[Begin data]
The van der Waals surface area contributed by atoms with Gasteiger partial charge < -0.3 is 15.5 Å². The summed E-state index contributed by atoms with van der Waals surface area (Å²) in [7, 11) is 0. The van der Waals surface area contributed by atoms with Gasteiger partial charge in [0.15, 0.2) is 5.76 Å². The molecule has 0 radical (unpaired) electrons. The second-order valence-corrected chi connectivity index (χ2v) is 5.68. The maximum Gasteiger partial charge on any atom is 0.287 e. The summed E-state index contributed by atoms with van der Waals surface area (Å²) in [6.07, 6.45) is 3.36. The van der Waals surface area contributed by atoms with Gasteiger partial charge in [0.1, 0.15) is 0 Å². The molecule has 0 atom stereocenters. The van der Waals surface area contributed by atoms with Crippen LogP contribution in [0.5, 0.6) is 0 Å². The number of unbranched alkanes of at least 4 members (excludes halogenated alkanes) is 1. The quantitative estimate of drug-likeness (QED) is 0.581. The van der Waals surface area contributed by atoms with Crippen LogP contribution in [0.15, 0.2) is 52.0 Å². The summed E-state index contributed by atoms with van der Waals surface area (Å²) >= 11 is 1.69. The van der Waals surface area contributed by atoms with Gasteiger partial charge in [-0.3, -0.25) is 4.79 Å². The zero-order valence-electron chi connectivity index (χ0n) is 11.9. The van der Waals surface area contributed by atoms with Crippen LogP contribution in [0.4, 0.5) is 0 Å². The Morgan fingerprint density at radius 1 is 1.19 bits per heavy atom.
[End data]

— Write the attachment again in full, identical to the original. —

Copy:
The van der Waals surface area contributed by atoms with Gasteiger partial charge < -0.3 is 15.5 Å². The summed E-state index contributed by atoms with van der Waals surface area (Å²) in [7, 11) is 0. The van der Waals surface area contributed by atoms with Gasteiger partial charge in [0.15, 0.2) is 5.76 Å². The molecule has 0 radical (unpaired) electrons. The second-order valence-corrected chi connectivity index (χ2v) is 5.68. The maximum Gasteiger partial charge on any atom is 0.287 e. The summed E-state index contributed by atoms with van der Waals surface area (Å²) in [6.07, 6.45) is 3.36. The van der Waals surface area contributed by atoms with Gasteiger partial charge in [0.1, 0.15) is 0 Å². The molecule has 0 atom stereocenters. The van der Waals surface area contributed by atoms with Crippen LogP contribution in [0.5, 0.6) is 0 Å². The number of unbranched alkanes of at least 4 members (excludes halogenated alkanes) is 1. The quantitative estimate of drug-likeness (QED) is 0.581. The van der Waals surface area contributed by atoms with Crippen LogP contribution in [0.15, 0.2) is 52.0 Å². The summed E-state index contributed by atoms with van der Waals surface area (Å²) >= 11 is 1.69. The van der Waals surface area contributed by atoms with Gasteiger partial charge in [-0.3, -0.25) is 4.79 Å². The zero-order valence-electron chi connectivity index (χ0n) is 11.9. The van der Waals surface area contributed by atoms with Crippen LogP contribution in [0.4, 0.5) is 0 Å². The Morgan fingerprint density at radius 1 is 1.19 bits per heavy atom.